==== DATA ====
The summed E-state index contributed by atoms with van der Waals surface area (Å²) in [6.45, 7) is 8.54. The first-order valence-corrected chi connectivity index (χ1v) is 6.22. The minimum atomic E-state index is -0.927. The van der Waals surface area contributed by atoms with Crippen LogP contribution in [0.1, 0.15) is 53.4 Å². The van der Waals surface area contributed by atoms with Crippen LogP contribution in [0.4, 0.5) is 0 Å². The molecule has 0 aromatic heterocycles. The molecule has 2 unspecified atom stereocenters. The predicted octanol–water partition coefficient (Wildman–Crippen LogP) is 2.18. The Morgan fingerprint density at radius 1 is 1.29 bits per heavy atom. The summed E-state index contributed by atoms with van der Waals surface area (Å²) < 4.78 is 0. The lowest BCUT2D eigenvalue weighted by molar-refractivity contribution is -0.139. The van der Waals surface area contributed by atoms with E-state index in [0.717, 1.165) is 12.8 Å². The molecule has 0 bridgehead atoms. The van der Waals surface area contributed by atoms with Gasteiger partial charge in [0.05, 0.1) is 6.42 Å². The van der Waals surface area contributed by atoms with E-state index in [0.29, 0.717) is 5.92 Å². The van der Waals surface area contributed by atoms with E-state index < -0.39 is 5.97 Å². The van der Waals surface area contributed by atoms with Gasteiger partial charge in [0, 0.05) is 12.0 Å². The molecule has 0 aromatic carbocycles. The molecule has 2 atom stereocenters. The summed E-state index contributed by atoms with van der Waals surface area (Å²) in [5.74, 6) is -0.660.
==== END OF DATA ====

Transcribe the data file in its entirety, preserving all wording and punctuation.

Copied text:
The summed E-state index contributed by atoms with van der Waals surface area (Å²) in [6.45, 7) is 8.54. The first-order valence-corrected chi connectivity index (χ1v) is 6.22. The minimum atomic E-state index is -0.927. The van der Waals surface area contributed by atoms with Crippen LogP contribution in [0.1, 0.15) is 53.4 Å². The van der Waals surface area contributed by atoms with Crippen LogP contribution in [0.4, 0.5) is 0 Å². The molecule has 0 aromatic heterocycles. The molecule has 2 unspecified atom stereocenters. The predicted octanol–water partition coefficient (Wildman–Crippen LogP) is 2.18. The Morgan fingerprint density at radius 1 is 1.29 bits per heavy atom. The summed E-state index contributed by atoms with van der Waals surface area (Å²) < 4.78 is 0. The lowest BCUT2D eigenvalue weighted by molar-refractivity contribution is -0.139. The van der Waals surface area contributed by atoms with E-state index in [0.717, 1.165) is 12.8 Å². The molecule has 0 bridgehead atoms. The van der Waals surface area contributed by atoms with Gasteiger partial charge in [0.05, 0.1) is 6.42 Å². The van der Waals surface area contributed by atoms with E-state index in [0.29, 0.717) is 5.92 Å². The van der Waals surface area contributed by atoms with E-state index < -0.39 is 5.97 Å². The van der Waals surface area contributed by atoms with Gasteiger partial charge in [0, 0.05) is 12.0 Å². The molecule has 0 aromatic carbocycles. The molecule has 2 atom stereocenters. The summed E-state index contributed by atoms with van der Waals surface area (Å²) in [5.74, 6) is -0.660.